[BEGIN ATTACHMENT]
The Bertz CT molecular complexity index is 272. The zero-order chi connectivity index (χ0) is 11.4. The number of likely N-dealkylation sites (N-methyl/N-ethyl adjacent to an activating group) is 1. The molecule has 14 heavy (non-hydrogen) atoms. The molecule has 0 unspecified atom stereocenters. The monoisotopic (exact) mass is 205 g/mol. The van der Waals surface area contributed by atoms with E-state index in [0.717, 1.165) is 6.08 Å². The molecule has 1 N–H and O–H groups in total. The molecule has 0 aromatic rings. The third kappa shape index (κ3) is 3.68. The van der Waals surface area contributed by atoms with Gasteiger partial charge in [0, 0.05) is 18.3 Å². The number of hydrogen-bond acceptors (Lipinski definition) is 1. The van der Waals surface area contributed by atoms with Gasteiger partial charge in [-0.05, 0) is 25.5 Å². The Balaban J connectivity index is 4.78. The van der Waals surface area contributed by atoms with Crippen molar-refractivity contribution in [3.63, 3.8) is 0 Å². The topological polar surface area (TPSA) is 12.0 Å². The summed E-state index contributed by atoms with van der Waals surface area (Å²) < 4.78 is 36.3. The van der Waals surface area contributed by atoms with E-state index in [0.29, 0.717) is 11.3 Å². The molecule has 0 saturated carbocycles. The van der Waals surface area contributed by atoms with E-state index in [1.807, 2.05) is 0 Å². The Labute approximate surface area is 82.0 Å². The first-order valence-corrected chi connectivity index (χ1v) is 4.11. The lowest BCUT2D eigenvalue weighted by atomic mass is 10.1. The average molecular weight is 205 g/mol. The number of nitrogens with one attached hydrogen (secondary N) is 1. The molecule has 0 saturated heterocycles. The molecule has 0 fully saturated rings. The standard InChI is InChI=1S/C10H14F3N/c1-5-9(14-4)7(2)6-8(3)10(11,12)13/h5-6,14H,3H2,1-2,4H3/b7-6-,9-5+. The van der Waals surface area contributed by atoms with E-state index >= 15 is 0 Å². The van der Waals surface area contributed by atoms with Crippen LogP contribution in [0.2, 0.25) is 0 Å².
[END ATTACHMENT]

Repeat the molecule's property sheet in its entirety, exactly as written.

The Bertz CT molecular complexity index is 272. The zero-order chi connectivity index (χ0) is 11.4. The number of likely N-dealkylation sites (N-methyl/N-ethyl adjacent to an activating group) is 1. The molecule has 14 heavy (non-hydrogen) atoms. The molecule has 0 unspecified atom stereocenters. The monoisotopic (exact) mass is 205 g/mol. The van der Waals surface area contributed by atoms with E-state index in [0.717, 1.165) is 6.08 Å². The molecule has 1 N–H and O–H groups in total. The molecule has 0 aromatic rings. The third kappa shape index (κ3) is 3.68. The van der Waals surface area contributed by atoms with Gasteiger partial charge in [0, 0.05) is 18.3 Å². The number of hydrogen-bond acceptors (Lipinski definition) is 1. The van der Waals surface area contributed by atoms with Gasteiger partial charge in [-0.05, 0) is 25.5 Å². The Balaban J connectivity index is 4.78. The van der Waals surface area contributed by atoms with Crippen molar-refractivity contribution in [3.63, 3.8) is 0 Å². The topological polar surface area (TPSA) is 12.0 Å². The summed E-state index contributed by atoms with van der Waals surface area (Å²) < 4.78 is 36.3. The van der Waals surface area contributed by atoms with E-state index in [0.29, 0.717) is 11.3 Å². The molecule has 0 saturated carbocycles. The van der Waals surface area contributed by atoms with E-state index in [1.807, 2.05) is 0 Å². The Labute approximate surface area is 82.0 Å². The first-order valence-corrected chi connectivity index (χ1v) is 4.11. The lowest BCUT2D eigenvalue weighted by atomic mass is 10.1. The average molecular weight is 205 g/mol. The number of nitrogens with one attached hydrogen (secondary N) is 1. The molecule has 0 saturated heterocycles. The molecule has 0 fully saturated rings. The standard InChI is InChI=1S/C10H14F3N/c1-5-9(14-4)7(2)6-8(3)10(11,12)13/h5-6,14H,3H2,1-2,4H3/b7-6-,9-5+. The van der Waals surface area contributed by atoms with E-state index >= 15 is 0 Å². The van der Waals surface area contributed by atoms with Crippen LogP contribution in [0.2, 0.25) is 0 Å².